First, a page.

Request relevant special procedures of the Commission to monitor and report on the impact of these measures on the set of rights within their mandate, and to make recommendations for their effective observance;
    Request the UN High Commissioner for Human Rights to ensure high-level capacity at the OHCHR to support and coordinate efforts by various UN bodies to monitor and analyze the impact on human rights of counter-terrorist measures by states.

The Death Penalty

Amnesty International's information indicates that there is continuing progress towards worldwide abolition of the death penalty. By the end of 2002, 76 countries had abolished the death penalty for all crimes; 15 had abolished it for ordinary crimes only and 20 countries were abolitionists in practice, giving a total of 111 countries abolitionists in law or practice. Eighty-four countries still retain the death penalty.

Another important development was the adoption in February 2002 by the Council of Europe of Protocol No. 13 to the European Convention on Human Rights, the first international treaty to provide for the abolition of the death penalty in all circumstances. By the end of 2002, the Protocol had been ratified by five of the 44 Council of Europe member states and signed by a further 34 states. The other three abolitionist treaties – the Second Optional Protocol to the International Covenant on Civil and Political Rights, Protocol No.6 to the European Convention on Human Rights and the Protocol to the American Convention on Human Rights to Abolish the Death Penalty -- have been ratified by 49, 41, and 8 states respectively.

Despite these positive developments, executions have continued, and in some countries the safeguards referred to in Commission resolution 2002/77 have not been respected. The death penalty has been applied against the mentally ill and the mentally retarded, against people convicted of non-violent crimes and in many cases in which the defendants have not received a fair trial. Amnesty International also remains deeply concerned about the use of the death penalty against child offenders -- people convicted of crimes committed when they were under 18 years old. Amnesty International believes it is also a violation of customary international law.

As a member of the World Coalition against the Death Penalty, Amnesty International calls on the Commission to:
    Adopt a resolution on the question of the death penalty which reiterates the provisions of the Commission's previous resolutions on the subject;
    Affirm that the imposition of the death penalty on those aged under 18 at the time of the commission of the offence is contrary to customary international law, as stated by the Sub-Commission on the Promotion and Protection of Human Rights;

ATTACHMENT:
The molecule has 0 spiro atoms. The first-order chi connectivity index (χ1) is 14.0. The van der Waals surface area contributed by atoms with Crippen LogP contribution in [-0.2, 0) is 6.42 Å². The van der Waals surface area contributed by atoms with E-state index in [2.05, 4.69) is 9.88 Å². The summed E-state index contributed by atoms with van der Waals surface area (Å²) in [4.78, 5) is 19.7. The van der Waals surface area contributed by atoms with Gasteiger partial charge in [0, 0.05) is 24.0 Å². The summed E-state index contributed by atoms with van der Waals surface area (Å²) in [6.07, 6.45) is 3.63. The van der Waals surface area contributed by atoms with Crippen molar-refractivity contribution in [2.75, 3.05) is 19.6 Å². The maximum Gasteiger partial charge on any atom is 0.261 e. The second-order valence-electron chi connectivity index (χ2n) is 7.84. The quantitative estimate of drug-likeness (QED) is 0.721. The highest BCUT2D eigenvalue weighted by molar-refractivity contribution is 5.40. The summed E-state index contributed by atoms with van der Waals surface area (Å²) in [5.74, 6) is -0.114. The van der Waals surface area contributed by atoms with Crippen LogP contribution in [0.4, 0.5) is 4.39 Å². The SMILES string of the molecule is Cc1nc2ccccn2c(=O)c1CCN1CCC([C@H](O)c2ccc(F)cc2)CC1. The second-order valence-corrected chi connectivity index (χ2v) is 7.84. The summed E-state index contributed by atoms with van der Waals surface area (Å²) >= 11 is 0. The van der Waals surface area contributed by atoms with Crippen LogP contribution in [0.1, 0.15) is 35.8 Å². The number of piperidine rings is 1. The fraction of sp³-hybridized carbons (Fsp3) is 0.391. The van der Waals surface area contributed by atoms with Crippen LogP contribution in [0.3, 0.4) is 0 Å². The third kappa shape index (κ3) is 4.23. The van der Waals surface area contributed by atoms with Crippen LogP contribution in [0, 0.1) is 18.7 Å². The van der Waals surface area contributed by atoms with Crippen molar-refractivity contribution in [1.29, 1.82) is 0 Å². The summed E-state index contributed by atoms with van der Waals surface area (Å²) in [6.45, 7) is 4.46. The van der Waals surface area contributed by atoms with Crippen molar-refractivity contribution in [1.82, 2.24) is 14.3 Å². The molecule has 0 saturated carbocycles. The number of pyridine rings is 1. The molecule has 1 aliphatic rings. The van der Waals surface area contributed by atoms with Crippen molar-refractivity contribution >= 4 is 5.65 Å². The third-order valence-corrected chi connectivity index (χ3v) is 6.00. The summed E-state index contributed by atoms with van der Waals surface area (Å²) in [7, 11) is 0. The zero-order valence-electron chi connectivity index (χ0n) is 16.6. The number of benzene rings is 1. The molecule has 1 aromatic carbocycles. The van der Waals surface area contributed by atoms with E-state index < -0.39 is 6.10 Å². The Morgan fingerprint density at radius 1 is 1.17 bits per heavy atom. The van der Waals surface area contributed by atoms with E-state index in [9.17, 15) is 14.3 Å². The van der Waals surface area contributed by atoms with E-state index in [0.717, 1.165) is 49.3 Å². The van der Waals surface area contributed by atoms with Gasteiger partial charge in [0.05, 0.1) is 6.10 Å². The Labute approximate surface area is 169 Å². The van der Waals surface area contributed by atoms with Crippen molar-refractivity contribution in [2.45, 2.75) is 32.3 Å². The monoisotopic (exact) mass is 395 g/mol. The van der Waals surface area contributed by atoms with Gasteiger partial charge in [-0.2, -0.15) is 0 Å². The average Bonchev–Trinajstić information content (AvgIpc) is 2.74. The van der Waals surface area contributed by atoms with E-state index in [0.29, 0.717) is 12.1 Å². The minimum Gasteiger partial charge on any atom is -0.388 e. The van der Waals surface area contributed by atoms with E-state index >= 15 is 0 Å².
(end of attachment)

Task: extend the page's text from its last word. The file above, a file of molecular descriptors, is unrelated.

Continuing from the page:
Calls upon retentionist states not to extend its application to crimes which do not presently apply.

An Optional Protocol to the International Covenant on Economic, Social and Cultural Rights

An optional protocol to the International Covenant on Economic, Social and Cultural Rights (ICESCR) would reconfirm the universality, indivisibility, interrelatedness and interdependence of all human rights. The benefits of an optional protocol include:
    First and foremost, it would provide individuals and groups with international recourse with respect to violations of economic, social and cultural rights;
    It would mark an important step towards strengthening the principle of progressive realization of social, economic and cultural rights to which states parties to the ICESCR have committed themselves;
    The consideration of specific cases of violations of economic, social and cultural rights would contribute to the development of jurisprudence; and
    It would strengthen the relationship between the Committee on Economic, Social and Cultural Rights and states parties by creating an impetus at the national level for states parties to ensure effective national implementation of the rights guaranteed in the ICESCR.

Amnesty International calls on the Commission to adopt a resolution to:
    Establish an open-ended inter-sessional working group of the Commission to elaborate a draft optional protocol to the ICESCR, as established by Resolution 2002/24;
    Request the working group to meet between sessions for a minimum of two weeks before the 60th session of the Commission;
    Request the Secretary-General to provide the working group with the necessary assistance.

Human Rights of Refugees and Asylum-Seekers

An emphasis on refugee protection as a human rights issue that places asylum seekers and refugees within a larger group of non-nationals is especially relevant at this time where states are attempting to roll back many of the protection-related aspects of the international refugee regime. As a first, Amnesty International is calling on the Commission to adopt a resolution on the human rights of refugees and asylum-seekers to ensure their protection from abuses of power, and from the particular vulnerabilities of their situations.